Cardinals lock up Matt Carpenter for at least two more seasons with new contract

By Rob Rains

Matt Carpenter played in seven games for the Cardinals in 2011, collecting his first major-league hit, then went back to Memphis and watched as the team went out and won the World Series.

Even though he didn’t really think he deserved it, Carpenter received a world championship ring along with every other player who was on the roster at any point that season.

Trying to earn a ring that he actually thinks he deserves is Carpenter’s only goal in the remaining years of his career, and now he will have at least two more years to try to make it happen with the Cardinals.

The Cardinals agreed to a new two-year contract with Carpenter on Wednesday that replaces an option he had for next season on his current contract. The new deal covers the 2020 and 2021 seasons and includes a vesting option for 2022 or a buyout clause.

“I have a World Series ring that I was graciously given but I didn’t really feel like I was a part of,” Carpenter said. “There’s nothing I want more than that. It’s a big reason why I wanted to be here because I know that’s coming and it’s coming with this group. It would have broken my heart to not be a part of it.

“Now I get a chance to do that. It’s the number one thing, the only thing I want to accomplish as a Cardinal is winning the World Series. I see how you are cherished in this town for life if you accomplish that goal. I’ve seen it. I want that more than anything.”

Carpenter will be 35 in the second year of the new contract, which all but guarantees he will spend his entire career with the Cardinals.

“Where he’s at in his career we wanted him to continue to wear the Cardinals’ uniform,” said John Mozeliak, president of baseball operations, at the news conference announcing the new deal. “He takes such great pride in the city of St. Louis.

“It really was something that we felt like if we could find a way to have a meeting of the minds it just made sense and we were able to do that.”

It’s the fourth contract extension the Cardinals have signed in the last month. They also have locked up Paul Goldschmidt for six years, Miles Mikolas for four and Jose Martinez for two. Their entire starting infield of Carpenter, Goldschmidt, Kolten Wong and Paul DeJong are all under contract for at least the next two years.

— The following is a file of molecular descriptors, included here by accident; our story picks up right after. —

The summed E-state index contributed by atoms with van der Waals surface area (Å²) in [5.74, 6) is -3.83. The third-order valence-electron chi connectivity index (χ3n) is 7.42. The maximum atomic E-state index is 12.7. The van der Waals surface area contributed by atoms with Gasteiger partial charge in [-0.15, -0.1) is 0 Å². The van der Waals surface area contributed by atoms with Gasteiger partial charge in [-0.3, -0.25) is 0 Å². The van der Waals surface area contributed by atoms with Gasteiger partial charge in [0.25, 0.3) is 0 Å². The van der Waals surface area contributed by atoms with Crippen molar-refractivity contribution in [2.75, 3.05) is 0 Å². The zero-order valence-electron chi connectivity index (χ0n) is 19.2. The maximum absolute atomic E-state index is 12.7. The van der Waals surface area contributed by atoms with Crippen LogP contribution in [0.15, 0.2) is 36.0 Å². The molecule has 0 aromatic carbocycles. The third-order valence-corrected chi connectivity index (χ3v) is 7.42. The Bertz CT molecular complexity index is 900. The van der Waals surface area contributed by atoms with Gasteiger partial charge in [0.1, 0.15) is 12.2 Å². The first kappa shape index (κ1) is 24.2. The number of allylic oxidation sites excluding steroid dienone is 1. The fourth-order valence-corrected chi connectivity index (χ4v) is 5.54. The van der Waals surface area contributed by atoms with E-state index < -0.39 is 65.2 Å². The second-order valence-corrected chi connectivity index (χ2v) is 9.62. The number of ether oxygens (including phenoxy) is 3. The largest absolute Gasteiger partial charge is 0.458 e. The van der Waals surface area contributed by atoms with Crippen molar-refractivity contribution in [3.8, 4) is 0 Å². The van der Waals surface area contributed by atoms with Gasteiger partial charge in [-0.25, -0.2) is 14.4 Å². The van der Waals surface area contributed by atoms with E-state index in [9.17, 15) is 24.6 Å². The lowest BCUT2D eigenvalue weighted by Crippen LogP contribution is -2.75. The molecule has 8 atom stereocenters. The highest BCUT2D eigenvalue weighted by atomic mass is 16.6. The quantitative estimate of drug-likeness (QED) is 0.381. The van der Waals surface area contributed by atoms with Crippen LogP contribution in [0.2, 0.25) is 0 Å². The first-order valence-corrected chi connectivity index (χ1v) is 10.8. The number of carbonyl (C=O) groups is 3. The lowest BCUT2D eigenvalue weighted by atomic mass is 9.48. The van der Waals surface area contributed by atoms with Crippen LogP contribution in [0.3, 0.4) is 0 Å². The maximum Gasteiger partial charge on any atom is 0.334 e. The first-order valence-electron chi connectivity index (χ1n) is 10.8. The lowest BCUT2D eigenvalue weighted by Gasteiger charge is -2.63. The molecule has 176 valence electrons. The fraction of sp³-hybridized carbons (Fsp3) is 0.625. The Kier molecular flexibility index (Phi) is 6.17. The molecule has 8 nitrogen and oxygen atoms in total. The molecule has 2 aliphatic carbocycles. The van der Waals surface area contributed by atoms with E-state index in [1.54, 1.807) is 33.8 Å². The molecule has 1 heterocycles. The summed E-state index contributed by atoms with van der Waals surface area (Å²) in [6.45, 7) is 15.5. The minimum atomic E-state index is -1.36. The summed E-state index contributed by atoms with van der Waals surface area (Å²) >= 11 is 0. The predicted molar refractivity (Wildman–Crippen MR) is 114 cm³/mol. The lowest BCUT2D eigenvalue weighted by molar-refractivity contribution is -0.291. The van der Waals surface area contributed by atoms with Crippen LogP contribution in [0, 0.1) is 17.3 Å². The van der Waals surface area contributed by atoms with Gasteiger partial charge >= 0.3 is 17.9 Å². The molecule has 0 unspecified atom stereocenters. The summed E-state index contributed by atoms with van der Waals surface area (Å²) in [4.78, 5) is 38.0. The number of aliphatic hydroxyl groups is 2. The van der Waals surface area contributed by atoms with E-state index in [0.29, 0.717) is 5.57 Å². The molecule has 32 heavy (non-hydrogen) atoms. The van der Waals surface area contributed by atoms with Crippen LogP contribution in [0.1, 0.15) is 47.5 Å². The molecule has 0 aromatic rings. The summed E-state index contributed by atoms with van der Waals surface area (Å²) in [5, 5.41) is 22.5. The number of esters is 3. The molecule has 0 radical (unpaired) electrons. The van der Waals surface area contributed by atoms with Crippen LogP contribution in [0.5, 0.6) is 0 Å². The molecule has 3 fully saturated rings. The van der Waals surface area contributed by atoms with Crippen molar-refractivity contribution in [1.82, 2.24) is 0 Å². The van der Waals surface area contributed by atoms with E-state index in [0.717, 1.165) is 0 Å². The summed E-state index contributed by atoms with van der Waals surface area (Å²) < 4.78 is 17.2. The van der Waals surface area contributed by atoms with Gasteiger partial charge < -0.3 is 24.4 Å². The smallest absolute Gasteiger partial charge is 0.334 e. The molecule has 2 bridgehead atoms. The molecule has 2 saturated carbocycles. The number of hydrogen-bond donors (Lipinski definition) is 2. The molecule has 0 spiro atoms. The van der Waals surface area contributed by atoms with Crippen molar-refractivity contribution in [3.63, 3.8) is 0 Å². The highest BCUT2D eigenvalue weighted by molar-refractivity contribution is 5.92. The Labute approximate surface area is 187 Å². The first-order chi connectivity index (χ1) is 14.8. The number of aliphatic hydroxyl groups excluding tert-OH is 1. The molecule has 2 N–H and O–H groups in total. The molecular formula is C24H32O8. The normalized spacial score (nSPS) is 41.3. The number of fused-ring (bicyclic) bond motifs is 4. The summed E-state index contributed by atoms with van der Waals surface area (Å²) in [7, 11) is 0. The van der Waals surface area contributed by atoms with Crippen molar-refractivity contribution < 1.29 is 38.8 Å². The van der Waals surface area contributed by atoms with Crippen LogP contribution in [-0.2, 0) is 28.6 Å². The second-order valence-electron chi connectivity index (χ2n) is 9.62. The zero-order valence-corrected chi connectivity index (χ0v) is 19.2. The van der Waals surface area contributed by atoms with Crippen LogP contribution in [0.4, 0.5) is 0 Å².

“Carp sent me a text about a week and a half ago and said ‘This is a good team. We have a lot of good energy on this club,’” Mozeliak said. “We’re pleased to make this announcement.”

Carpenter could very will join teammates Yadier Molina and Adam Wainwright as lifetime Cardinals, never playing for another team in the major-leagues.

“To be able to potentially be here for an entire career is something that I don’t take for granted,” Carpenter said. “Every day it’s something I try to live up to. It hasn’t really sunk in yet.”

Team chairman Bill DeWitt Jr. acknowledged the importance of having players who are lifetime Cardinals.

“That’s a key part of what this franchise is all about,” DeWitt said. “When we get a core player we want to keep them here, and we’ve made every effort to do that since I’ve been here. Continuity lines up nicely with our fan base.”

Added Mozeliak, “There’s a reason these are people the organization has invested in. In a lot of ways they are investing in us. What I mean by that is by the commitment they make, not only to our team but to the community and really to the organization as a whole. That is something we recognize and value.”

That is something which manager Mike Shildt notices, as well as the other players who have agreed to extensions of late, not just with the Cardinals but for other teams as well.

“I think it’s a positive thing for baseball when you can look up and see people staying in the same situation,” he said. “We are recognizing our gifts, and Matt Carpenter is a gift.”

The key that Shildt sees in having the entire starting together for three consecutive seasons, at least, comes in the level of communication he sees from that group.

“We don’t talk about that like they do in basketball, but it’s important in our game too,” Shildt said. “We see the residual value in what that looks like. Each individual brings tremendous value because they are all good players. Collectively there’s exponential value.”

Said Carpenter, “I was just very clear in my message that this is where I wanted to be. It’s home for my family and my wife and I. … You can’t play in a better place than St. Louis … it’s a no brainer for me.

“My stance on wanting to be here has never changed. … There’s an expectation to win here and we go for it every season. If you want to play this game and you want to play it at a high level, which is what it’s all about, you can’t ask for a better situation than what we have here.”

Follow Rob Rains on Twitter @RobRains

Photo by AP courtesy of KSDK Sports

To hear the press conference in its entirety, click the audio player below.

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About Rob Rains 191 Articles
Rob Rains , who runs was inducted into the Missouri Sports Hall of Fame in 2017, St. Louis Media HOF 2018, and is a former National League beat writer for USA Today’s Baseball Weekly. For three years he covered the Cardinals for the St. Louis Globe-Democrat until its demise in the 1980s. Rains was awarded the Freedom Forum Grant to teach Journalism for a year at the Walter Cronkite School of Journalism at Arizona State. Now based in St. Louis, Rains is often a guest on Frank Cusumano’s Pressbox Show on 590AM and has been writing books, magazine articles, and covers the Cardinals and Blues for He has written or co-written more than 30 books, most on baseball, including autobiographies or biographies of Ozzie Smith, Jack Buck, and Red Schoendienst. Rains volunteers his time helping run Rainbows for Kids, a 501 (c)(3) charity for families of children with cancer in the Greater St. Louis Area.